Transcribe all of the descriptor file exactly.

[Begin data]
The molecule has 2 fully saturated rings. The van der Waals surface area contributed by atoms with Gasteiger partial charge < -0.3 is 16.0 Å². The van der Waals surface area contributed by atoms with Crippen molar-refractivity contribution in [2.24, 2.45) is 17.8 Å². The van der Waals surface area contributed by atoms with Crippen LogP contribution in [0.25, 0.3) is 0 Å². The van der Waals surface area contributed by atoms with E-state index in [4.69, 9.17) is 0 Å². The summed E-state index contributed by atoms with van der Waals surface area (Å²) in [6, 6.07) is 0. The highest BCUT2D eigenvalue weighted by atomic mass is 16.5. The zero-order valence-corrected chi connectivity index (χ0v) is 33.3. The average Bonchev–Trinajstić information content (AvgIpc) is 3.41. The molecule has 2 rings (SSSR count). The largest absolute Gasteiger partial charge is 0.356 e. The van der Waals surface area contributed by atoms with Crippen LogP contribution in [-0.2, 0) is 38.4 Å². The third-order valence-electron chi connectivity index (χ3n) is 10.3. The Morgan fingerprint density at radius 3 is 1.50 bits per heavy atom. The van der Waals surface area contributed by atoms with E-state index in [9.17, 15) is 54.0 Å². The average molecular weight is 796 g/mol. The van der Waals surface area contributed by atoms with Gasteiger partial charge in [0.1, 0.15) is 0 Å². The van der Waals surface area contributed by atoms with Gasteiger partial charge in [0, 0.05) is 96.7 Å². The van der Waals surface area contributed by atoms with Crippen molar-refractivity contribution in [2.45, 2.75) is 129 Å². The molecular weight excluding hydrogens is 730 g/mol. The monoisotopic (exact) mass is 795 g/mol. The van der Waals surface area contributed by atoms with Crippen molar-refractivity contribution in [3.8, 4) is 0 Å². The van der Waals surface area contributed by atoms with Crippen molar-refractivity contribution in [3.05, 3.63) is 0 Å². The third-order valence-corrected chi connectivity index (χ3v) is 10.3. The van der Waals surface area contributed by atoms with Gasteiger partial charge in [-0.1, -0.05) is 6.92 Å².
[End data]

The molecule has 2 fully saturated rings. The van der Waals surface area contributed by atoms with Gasteiger partial charge < -0.3 is 16.0 Å². The van der Waals surface area contributed by atoms with Crippen molar-refractivity contribution in [2.24, 2.45) is 17.8 Å². The van der Waals surface area contributed by atoms with Crippen LogP contribution in [0.25, 0.3) is 0 Å². The van der Waals surface area contributed by atoms with E-state index in [4.69, 9.17) is 0 Å². The summed E-state index contributed by atoms with van der Waals surface area (Å²) in [6, 6.07) is 0. The highest BCUT2D eigenvalue weighted by atomic mass is 16.5. The zero-order valence-corrected chi connectivity index (χ0v) is 33.3. The average Bonchev–Trinajstić information content (AvgIpc) is 3.41. The molecule has 2 rings (SSSR count). The largest absolute Gasteiger partial charge is 0.356 e. The van der Waals surface area contributed by atoms with Crippen LogP contribution in [-0.2, 0) is 38.4 Å². The third-order valence-electron chi connectivity index (χ3n) is 10.3. The Morgan fingerprint density at radius 3 is 1.50 bits per heavy atom. The van der Waals surface area contributed by atoms with E-state index in [9.17, 15) is 54.0 Å². The average molecular weight is 796 g/mol. The van der Waals surface area contributed by atoms with Gasteiger partial charge in [0.1, 0.15) is 0 Å². The van der Waals surface area contributed by atoms with Gasteiger partial charge in [0, 0.05) is 96.7 Å². The van der Waals surface area contributed by atoms with Crippen molar-refractivity contribution in [2.45, 2.75) is 129 Å². The molecular weight excluding hydrogens is 730 g/mol. The monoisotopic (exact) mass is 795 g/mol. The van der Waals surface area contributed by atoms with Crippen molar-refractivity contribution in [3.8, 4) is 0 Å². The van der Waals surface area contributed by atoms with Crippen molar-refractivity contribution in [3.05, 3.63) is 0 Å². The third-order valence-corrected chi connectivity index (χ3v) is 10.3. The van der Waals surface area contributed by atoms with Gasteiger partial charge in [-0.1, -0.05) is 6.92 Å².